When your favorite song comes on the radio, do you find yourself cranking the volume up? Many people do that. There’s something visceral about pumping up the jam. And it’s fun. But there’s one thing you should understand: it can also result in some significant damage.
In the past we weren’t familiar with the relationship between music and hearing loss. That has a lot to do with volume (both when it comes to sound intensity and the number of listening sessions in a day). And many musicians are rethinking how they approach managing the volume of their music.
Musicians And Hearing Loss
It’s a pretty famous irony that, when he got older, classical composer Ludwig van Beethoven was hard of hearing. He couldn’t hear any of the music he composed (except in his head). There’s even one narrative about how the composer was conducting one of his symphonies and had to be turned around when his performance was finished because he was unable to hear the thundering applause of the crowd.
Beethoven is definitely not the only example of hearing problems in musicians. In fact, a far more recent generation of rock musicians, all known for cranking their speakers (and performances) up to 11–have begun to go public with their own hearing loss experiences.
From Eric Clapton to Neil Diamond to will.i.am, the stories all seem remarkably similar. Musicians spend a large amount of time dealing with crowd noise and loud speakers. Noticeable damage including tinnitus and hearing loss will ultimately be the result.
Not a Musician? Still a Problem
Being someone who isn’t a rock star (at least when it comes to the profession, everyone knows you’re a rock star in terms of personality), you might have a difficult time relating this to your personal worries. You’re not playing for large crowds. And you’re not standing near a wall of amplifiers.
But your favorite playlist and a pair of earbuds are things you do have. And there’s the problem. Thanks to the modern capabilities of earbuds, nearly everyone can experience life like a musician, inundated by sound and music that are way too loud.
This one little thing can now become a serious issue.
So When You’re Listening to Music, How Can You Safeguard Your Hearing?
So, first we need to admit there’s an issue (that’s kind of always the first step, but it’s particularly true in this case). People are putting their hearing in danger and need to be made aware of it (particularly more impressionable, younger people). But there are other (further) steps you can also take:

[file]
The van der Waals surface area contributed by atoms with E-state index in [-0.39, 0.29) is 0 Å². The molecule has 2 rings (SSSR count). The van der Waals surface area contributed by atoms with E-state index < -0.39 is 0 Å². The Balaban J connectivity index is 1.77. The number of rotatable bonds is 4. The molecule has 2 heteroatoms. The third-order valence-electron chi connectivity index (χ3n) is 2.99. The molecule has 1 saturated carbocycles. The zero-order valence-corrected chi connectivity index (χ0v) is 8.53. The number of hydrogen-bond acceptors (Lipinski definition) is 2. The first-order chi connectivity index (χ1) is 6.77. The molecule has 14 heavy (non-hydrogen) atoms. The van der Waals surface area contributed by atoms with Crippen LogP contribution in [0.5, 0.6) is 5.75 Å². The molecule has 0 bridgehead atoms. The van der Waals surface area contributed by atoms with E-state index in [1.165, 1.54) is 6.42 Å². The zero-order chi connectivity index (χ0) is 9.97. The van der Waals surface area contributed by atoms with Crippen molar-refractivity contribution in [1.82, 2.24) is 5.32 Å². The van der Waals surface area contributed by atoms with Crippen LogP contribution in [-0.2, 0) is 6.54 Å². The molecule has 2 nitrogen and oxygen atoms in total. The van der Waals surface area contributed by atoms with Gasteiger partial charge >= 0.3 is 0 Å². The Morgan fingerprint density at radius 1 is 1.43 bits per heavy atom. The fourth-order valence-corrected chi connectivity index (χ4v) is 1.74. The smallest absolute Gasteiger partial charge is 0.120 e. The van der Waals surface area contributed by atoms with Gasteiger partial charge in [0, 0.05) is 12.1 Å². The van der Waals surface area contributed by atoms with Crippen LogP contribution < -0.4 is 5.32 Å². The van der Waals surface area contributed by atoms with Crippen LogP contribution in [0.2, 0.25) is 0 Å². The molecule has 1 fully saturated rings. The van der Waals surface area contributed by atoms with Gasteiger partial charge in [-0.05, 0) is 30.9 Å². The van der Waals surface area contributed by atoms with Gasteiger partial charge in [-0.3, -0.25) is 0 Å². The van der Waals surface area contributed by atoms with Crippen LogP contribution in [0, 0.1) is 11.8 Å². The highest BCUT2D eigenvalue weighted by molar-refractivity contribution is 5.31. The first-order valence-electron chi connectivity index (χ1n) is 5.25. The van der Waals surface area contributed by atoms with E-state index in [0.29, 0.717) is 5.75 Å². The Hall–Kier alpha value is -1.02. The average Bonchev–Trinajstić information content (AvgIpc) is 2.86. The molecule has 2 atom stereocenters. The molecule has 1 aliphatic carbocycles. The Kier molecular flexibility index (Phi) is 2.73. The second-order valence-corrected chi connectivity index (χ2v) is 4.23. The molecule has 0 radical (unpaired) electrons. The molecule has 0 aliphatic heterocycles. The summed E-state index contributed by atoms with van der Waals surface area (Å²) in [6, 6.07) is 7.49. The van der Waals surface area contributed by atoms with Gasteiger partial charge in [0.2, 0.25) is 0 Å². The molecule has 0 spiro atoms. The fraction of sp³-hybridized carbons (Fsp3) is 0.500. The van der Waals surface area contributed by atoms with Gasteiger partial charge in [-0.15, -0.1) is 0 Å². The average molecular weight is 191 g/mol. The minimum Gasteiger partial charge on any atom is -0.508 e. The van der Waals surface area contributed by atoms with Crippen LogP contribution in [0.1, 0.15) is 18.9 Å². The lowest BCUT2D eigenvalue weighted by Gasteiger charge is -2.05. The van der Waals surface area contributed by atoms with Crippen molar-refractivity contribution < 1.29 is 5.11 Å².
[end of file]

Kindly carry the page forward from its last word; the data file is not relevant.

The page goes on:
- Keep your volume in check: Some modern smartphones will alert you when you’re exceeding healthy limits on volume. You should listen to these safety measures if you value your long-term hearing.
- Use ear protection: When you go to a rock concert (or any type of musical event or show), use hearing protection. Your experience won’t be diminished by using ear protection. But they will safeguard your ears from the most harmful of the injury. (By the way, wearing earplugs is what most of your favorite musicians are currently doing to safeguard their hearing, so even the cool kids are doing it).
- Get a volume-monitoring app: You are probably not aware of the actual volume of a live concert. It can be helpful to get one of several free apps that will provide you with a volume measurement of the space you’re in. As a result, when harmful levels are reached you will be aware of it.
In many ways, the math here is quite straight forward: the more often you put your ears at an increased risk, the more extensive your hearing loss could be later in life. Eric Clapton, for example, has completely lost his hearing. He likely wishes he begun wearing earplugs a lot sooner.
The best way to lessen your damage, then, is to reduce your exposure. For musicians (and for people who happen to work at music venues), that can be a challenge. Ear protection could supply part of an answer there.
But turning the volume down to sensible levels is also a good idea.